Then the peasants prayed to Agwe, singing songs of his might and power, and asking for him to be merciful. Agwe was rumored to be mad. He would not let water touch the earth for many days, then he would make it rain so hard that it did more harm to the peasants than it did good.
When the peasants sang and danced to Papa Ge, Arielle could almost smell the fear coming off of them. He was the god the peasants feared the most. Erzulie might reject them, Agwe might drown them, and Asaka might starve them, but in the end, Papa Ge would come to fetch them. The peasants feared death above everything else. There was much to fear about it; the fear of the unknown, the fear of the pain associated with dying, and the fear of the loss of dignity that might accompany their death. They prayed that Papa Ge would not come to them until they were old and ready, and that he would let their children live long, healthy lives as well. The peasants offered animal sacrifices to the God of Death to please him and keep him away from their village. Arielle had no such fear of death. Death and dying did not bother her in the slightest. But she danced to Papa Ge anyways; the songs the peasants played for him were the fastest and made her heart pound like one of the goatskin drums.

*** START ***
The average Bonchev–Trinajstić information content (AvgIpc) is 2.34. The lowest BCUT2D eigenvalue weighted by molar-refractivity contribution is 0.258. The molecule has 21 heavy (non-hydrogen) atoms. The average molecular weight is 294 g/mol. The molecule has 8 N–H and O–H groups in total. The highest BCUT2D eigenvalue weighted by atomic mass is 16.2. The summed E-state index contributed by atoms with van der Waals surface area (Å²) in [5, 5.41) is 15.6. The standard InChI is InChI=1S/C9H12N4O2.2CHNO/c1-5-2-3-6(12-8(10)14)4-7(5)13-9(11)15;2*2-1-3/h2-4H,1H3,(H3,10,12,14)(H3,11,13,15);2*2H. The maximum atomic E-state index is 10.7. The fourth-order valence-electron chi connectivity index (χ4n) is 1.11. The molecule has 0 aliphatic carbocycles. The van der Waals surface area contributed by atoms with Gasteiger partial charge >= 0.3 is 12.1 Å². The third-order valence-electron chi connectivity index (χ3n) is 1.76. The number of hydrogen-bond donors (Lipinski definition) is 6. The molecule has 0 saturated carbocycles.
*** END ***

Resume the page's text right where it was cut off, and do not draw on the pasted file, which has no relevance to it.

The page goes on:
In the middle of Papa Ge's dance, Arielle felt a shift in the air. The drums beat faster, the singing became louder and the key changed. Now the song sounded dangerous. A chill travelled up Arielle's spine at the music.
The music became faster and faster while the peasants twirled and twirled, their voices screeching inhumanly. The sky mixed with the earth as the peasants gyrated and stomped.
Then, a dark shape moved in the corner of her eye. A shadow, long and lean, rested against a tree. A shadow, darker than the night, just leaning against a tree. Watching. And, perhaps, waiting.
Soon as Arielle looked, the shadow flickered out of sight. But she had seen it.